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  1. The “Species” Concept as a Gateway to Nature of Science.Jorun Nyléhn & Marianne Ødegaard - 2018 - Science & Education 27 (7-8):685-714.
    The nature of science is a primary goal in school science. Most teachers are not well-prepared for teaching NOS, but a sophisticated and in-depth understanding of NOS is necessary for effective teaching. Some authors emphasize the need for teaching NOS in context. Species, a central concept in biology, is proposed in this article as a concrete example of a means for achieving increased understanding of NOS. Although species are commonly presented in textbooks as fixed entities with a single definition, the (...)
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  • From Black and White to Shades of Grey.Lotta Leden, Lena Hansson & Andreas Redfors - 2017 - Science & Education 26 (5):483-511.
    Traditional school science has been described as focused on indisputable facts where scientific processes and factors affecting these processes become obscured or left undiscussed. In this article, we report on teachers’ perspectives on the teaching of sociocultural and subjective aspects of the nature of science as a way to accomplish a more nuanced science teaching in Swedish compulsory school. The teachers took part in a longitudinal study on NOS and NOS teaching that spanned 3 years. The data consists of recorded (...)
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  • Controversy as a Blind Spot in Teaching Nature of Science.Mario Kötter & Marcus Hammann - 2017 - Science & Education 26 (5):451-482.
    In this article, the argument is put forth that controversies about the scope and limits of science should be considered in Nature of Science teaching. Reference disciplines for teaching NOS are disciplines, which reflect upon science, like philosophy of science, history of science, and sociology of science. The culture of these disciplines is characterized by controversy rather than unified textbook knowledge. There is common agreement among educators of the arts and humanities that controversies in the reference disciplines should be represented (...)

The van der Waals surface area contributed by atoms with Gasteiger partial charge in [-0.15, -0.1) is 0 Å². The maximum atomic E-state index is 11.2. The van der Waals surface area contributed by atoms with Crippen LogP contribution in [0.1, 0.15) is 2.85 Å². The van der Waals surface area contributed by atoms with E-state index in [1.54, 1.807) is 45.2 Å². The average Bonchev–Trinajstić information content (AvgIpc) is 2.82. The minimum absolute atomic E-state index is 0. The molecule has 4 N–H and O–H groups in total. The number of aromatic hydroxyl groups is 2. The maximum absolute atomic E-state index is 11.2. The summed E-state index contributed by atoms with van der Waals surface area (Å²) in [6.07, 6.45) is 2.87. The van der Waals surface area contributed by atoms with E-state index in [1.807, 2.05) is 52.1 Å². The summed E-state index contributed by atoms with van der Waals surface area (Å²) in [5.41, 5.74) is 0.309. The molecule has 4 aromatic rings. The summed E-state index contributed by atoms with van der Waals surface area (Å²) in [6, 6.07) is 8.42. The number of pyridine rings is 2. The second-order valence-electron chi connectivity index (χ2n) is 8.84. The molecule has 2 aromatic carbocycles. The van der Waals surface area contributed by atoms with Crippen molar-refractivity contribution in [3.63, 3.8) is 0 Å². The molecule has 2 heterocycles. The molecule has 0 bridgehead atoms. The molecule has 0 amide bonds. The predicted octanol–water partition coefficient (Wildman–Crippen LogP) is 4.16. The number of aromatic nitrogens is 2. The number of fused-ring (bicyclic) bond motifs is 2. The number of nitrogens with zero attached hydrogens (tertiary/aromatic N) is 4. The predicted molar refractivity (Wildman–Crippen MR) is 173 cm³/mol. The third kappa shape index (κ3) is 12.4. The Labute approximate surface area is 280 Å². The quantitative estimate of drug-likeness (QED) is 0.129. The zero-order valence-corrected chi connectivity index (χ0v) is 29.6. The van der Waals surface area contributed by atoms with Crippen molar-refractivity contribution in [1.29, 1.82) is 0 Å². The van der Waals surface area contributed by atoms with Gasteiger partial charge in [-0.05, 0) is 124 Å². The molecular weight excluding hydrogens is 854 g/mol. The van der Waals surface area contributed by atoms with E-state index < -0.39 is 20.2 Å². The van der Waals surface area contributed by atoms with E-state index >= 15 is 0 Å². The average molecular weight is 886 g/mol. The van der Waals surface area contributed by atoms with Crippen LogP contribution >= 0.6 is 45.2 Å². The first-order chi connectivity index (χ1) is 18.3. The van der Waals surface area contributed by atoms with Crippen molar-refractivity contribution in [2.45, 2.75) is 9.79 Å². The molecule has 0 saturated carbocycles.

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  • Controversies in Science.Lynda Dunlop & Fernanda Veneu - 2019 - Science & Education 28 (6-7):689-710.
    Controversies in science are an essential feature of scientific practice: defined here as current problems that are unresolved because there are no accepted procedures by which they can be resolved or there are differing assumptions that affect the interpretation of evidence. Although there has been much attention in science education literature addressing socio-scientific and historical controversies in science, less has been paid to the teaching of contemporary scientific controversies. Using semi-structured qualitative interviews with 18 teachers at different career stages in (...)
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  • Shining Light on Language for, in, and as Science Content.Meghan Odsliv Bratkovich - 2018 - Science & Education 27 (7-8):769-782.
    The work of science is a linguistic act. However, like history and philosophy of science, language has frequently been isolated from science content due to factors such as school departmentalization and narrow definitions of what it means to teach, know, and do science. This conceptual article seeks to recognize and recognize—to understand and yet rethink—science content in light of the vision of science expected by academic standards. Achieving that vision requires new perspectives in science teaching and teacher education that look (...)
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  • Working Alongside Scientists.Dayle Anderson & Azra Moeed - 2017 - Science & Education 26 (3-4):271-298.
    Current curriculum demands require primary teachers to teach about the Nature of Science; yet, few primary teachers have had opportunity to learn about science as a discipline. Prior schooling and vicarious experiences of science may shape their beliefs about science and, as a result, their science teaching. This qualitative study describes the impact on teacher beliefs about science and science education of a programme where 26 New Zealand primary teachers worked fulltime for 6 months alongside scientists, experiencing the nature of (...)
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